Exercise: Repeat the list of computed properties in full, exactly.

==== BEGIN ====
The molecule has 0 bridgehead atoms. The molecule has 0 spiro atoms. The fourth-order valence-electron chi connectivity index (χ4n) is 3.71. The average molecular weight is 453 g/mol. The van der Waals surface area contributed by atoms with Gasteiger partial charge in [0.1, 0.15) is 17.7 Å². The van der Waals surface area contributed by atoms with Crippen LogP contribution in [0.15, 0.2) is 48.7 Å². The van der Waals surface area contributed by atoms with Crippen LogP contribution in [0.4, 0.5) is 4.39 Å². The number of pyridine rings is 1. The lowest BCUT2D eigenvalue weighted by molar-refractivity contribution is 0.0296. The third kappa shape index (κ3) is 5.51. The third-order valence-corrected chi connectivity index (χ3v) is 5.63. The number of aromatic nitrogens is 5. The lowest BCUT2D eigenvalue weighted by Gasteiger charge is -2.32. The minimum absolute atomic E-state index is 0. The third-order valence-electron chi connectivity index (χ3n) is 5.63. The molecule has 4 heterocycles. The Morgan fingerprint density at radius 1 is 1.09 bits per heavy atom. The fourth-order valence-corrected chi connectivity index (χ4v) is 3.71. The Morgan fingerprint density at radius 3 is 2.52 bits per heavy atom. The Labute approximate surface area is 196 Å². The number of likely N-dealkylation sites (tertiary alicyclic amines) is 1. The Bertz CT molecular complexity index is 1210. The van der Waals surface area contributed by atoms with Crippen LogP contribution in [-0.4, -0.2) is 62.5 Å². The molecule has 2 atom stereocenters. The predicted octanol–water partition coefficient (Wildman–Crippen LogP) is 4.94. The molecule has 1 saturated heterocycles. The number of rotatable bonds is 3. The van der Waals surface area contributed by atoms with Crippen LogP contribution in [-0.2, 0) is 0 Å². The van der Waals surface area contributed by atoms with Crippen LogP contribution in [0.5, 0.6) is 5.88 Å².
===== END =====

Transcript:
The molecule has 0 bridgehead atoms. The molecule has 0 spiro atoms. The fourth-order valence-electron chi connectivity index (χ4n) is 3.71. The average molecular weight is 453 g/mol. The van der Waals surface area contributed by atoms with Gasteiger partial charge in [0.1, 0.15) is 17.7 Å². The van der Waals surface area contributed by atoms with Crippen LogP contribution in [0.15, 0.2) is 48.7 Å². The van der Waals surface area contributed by atoms with Crippen LogP contribution in [0.4, 0.5) is 4.39 Å². The number of pyridine rings is 1. The lowest BCUT2D eigenvalue weighted by molar-refractivity contribution is 0.0296. The third kappa shape index (κ3) is 5.51. The third-order valence-corrected chi connectivity index (χ3v) is 5.63. The number of aromatic nitrogens is 5. The lowest BCUT2D eigenvalue weighted by Gasteiger charge is -2.32. The minimum absolute atomic E-state index is 0. The third-order valence-electron chi connectivity index (χ3n) is 5.63. The molecule has 4 heterocycles. The Morgan fingerprint density at radius 1 is 1.09 bits per heavy atom. The fourth-order valence-corrected chi connectivity index (χ4v) is 3.71. The Morgan fingerprint density at radius 3 is 2.52 bits per heavy atom. The Labute approximate surface area is 196 Å². The number of likely N-dealkylation sites (tertiary alicyclic amines) is 1. The Bertz CT molecular complexity index is 1210. The van der Waals surface area contributed by atoms with Crippen LogP contribution in [-0.4, -0.2) is 62.5 Å². The molecule has 2 atom stereocenters. The predicted octanol–water partition coefficient (Wildman–Crippen LogP) is 4.94. The molecule has 1 saturated heterocycles. The number of rotatable bonds is 3. The van der Waals surface area contributed by atoms with Crippen LogP contribution in [-0.2, 0) is 0 Å². The van der Waals surface area contributed by atoms with Crippen LogP contribution in [0.5, 0.6) is 5.88 Å².